What is the best gift for a missionary? I’m thinking particularly of a missionary who is called to proclaim the gospel and to win converts among the unconverted?
Every missionary would love to be gifted in the many ways as the apostle Paul, who proclaimed the gospel boldly, did signs and wonders and miracles, and turned the world upside down (Acts 17:6). But when we come back down to earth, we realize that we won’t be like the apostle Paul, even though the Lord may use us in dramatic ways.
How, then, should we think about our gifts as missionaries? I will suggest that the gift we need most of all isn’t the first one that comes to our minds when we think of gifting for ministry.
Evangelism and Teaching
Two of the most coveted gifts among missionaries are evangelism and teaching.
It’s hard to vote against evangelism (Eph. 4:11) since those who have such a gift are particularly gifted to proclaim the good news of Christ crucified and risen for the forgiveness of sins. Philip is identified as an evangelist (Acts 21:8), and Paul’s words to Timothy function as a good reminder to all missionaries: “Do the work of an evangelist” (2 Tim. 4:5).
“The gift we need most of all isn’t the first one that comes to our minds when we think of spiritual gifts.”
While pride of place should be given to evangelism for missionaries who are laboring to win the lost, the gift of teaching plays a crucial role as well. The gift of teaching, which means that one explains and unpacks the words of Scripture, receives prominent attention among spiritual gifts (Rom. 12:7; 1 Cor. 12:28; 14:6, 19, 26; Eph. 4:11; cf. 1 Pet. 4:11). Any missionary who has a gift for evangelism will be especially well-suited for the work if the gift of teaching is also present. Those who are converted desperately need clear and faithful teaching which helps new believers grasp the good news they’ve embraced.
The Most Important Gift of All
What a blessing for a missionary to have the gift of evangelism or the gift of teaching, but Paul reminds us that there is an even “better way” (1 Cor. 12:31). The most important quality for a missionary is love. If missionaries don’t have love, all their evangelism and teaching is “a noisy gong or a clanging cymbal” (1 Cor. 13:1). Perhaps their knowledge of apologetics and of theology is deep and profound, but without love, they are “nothing” (1 Cor. 13:2). Yes, there is even deep sacrifice which is not accompanied by love (1 Cor. 13:3).
Missionaries are ordinary humans like the rest of us; what they need most is to “be filled by the Spirit” (Eph. 5:18), to “walk by the Spirit” (Gal. 5:16), to be “led by the Spirit” (Gal. 5:18), to “keep in step with the Spirit” (Gal. 5:25), and to “sow to the Spirit” (Gal. 6:8). Only in this way will they produce “the fruit of the Spirit,” which is “love” (Gal. 5:22). Missionaries need supernatural power and divine strength, enabling them from on high to carry out their ministries.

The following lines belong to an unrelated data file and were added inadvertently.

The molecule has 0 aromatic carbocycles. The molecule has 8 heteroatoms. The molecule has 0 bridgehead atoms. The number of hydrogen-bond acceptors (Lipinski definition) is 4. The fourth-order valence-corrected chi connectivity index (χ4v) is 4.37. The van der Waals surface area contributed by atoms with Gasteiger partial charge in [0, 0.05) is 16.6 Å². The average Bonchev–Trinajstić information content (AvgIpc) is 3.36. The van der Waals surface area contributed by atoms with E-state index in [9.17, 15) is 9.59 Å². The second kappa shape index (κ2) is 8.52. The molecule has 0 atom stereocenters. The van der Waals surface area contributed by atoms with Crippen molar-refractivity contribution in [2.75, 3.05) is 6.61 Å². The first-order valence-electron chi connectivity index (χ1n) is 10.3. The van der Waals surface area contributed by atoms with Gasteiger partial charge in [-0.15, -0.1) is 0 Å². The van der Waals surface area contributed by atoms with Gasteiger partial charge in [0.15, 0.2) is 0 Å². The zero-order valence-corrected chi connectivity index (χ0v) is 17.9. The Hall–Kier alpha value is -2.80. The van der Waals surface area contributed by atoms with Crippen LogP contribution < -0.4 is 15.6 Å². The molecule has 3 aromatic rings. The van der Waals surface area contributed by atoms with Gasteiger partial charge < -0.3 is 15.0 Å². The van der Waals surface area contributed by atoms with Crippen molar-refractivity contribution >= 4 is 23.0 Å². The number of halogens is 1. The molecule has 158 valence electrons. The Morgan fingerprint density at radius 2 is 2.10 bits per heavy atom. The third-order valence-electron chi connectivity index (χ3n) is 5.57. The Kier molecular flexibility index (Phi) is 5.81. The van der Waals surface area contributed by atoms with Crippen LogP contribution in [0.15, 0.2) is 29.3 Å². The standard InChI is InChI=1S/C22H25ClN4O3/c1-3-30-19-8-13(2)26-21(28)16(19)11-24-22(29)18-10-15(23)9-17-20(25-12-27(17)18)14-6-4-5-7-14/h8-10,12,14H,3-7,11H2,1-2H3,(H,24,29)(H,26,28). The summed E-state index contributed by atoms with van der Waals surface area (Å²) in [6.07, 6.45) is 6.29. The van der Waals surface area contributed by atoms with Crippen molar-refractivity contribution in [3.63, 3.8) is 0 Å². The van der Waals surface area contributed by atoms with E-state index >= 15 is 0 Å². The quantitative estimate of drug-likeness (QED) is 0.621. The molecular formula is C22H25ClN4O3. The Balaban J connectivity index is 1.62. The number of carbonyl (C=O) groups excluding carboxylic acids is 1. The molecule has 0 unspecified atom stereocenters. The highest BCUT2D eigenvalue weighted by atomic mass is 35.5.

Even those who are gifted as missionaries face many discouragements: (1) adjusting to a new a culture that may be significantly different from one’s own, (2) financial pressures, (3) health challenges, and (4) struggles with children.
Also, discouragement may set in when the work isn’t going as one hoped, when there aren’t as many converts as one anticipated, or when some of those converted fall back into sin or when they mature slowly. What is perhaps most surprising to some missionaries are the tensions that can erupt with other missionaries on the field. They anticipated a happy band, a united team effort. But life on the ground turns out to be quite different.
“The best spiritual gift for any missionary—and for any Christian for that matter—is to be like Jesus.”
What the missionary needs most, as we saw in Scripture, is the power of the Spirit. And the power of the Spirit leads to a life of love, and “love is patient” (1 Cor. 13:4), recognizing that our schedule and our timetable aren’t the same as the Lord’s. Love isn’t “irritable” with fellow missionaries, and it doesn’t keep a list of the wrongs they have done (1 Cor. 13:5). Such love doesn’t mean that decisions should be avoided.
Sometimes missionary teams need to go separate ways if their philosophy of ministry is radically different, but in every situation, the Lord calls us to spiritual maturity, to kindness (1 Cor. 13:4). We’re to beware of being envious or boastful as if we’re always in the right (1 Cor. 13:4).
So, what do missionaries need most?
Yes, they need spiritual gifts and abilities to serve. But the best gift for any missionary—and for any Christian for that matter—is to be like Jesus, since Jesus is the paradigm of love (John 15:12–13). God is working all things for our good so that we will “be conformed to the image of his Son” (Rom. 8:29). We’re most like Jesus when we live sacrificially as he did and when we pour out our lives for the sake of others.
Thomas Schreiner is the James Buchanan Harrison professor of New Testament interpretation and associate dean for Scripture and interpretation at The Southern Baptist Theological Seminary in Louisville, Kentucky. He’s most recently the author of Spiritual Gifts: What They Are and Why They Matter. You can follow him on Twitter.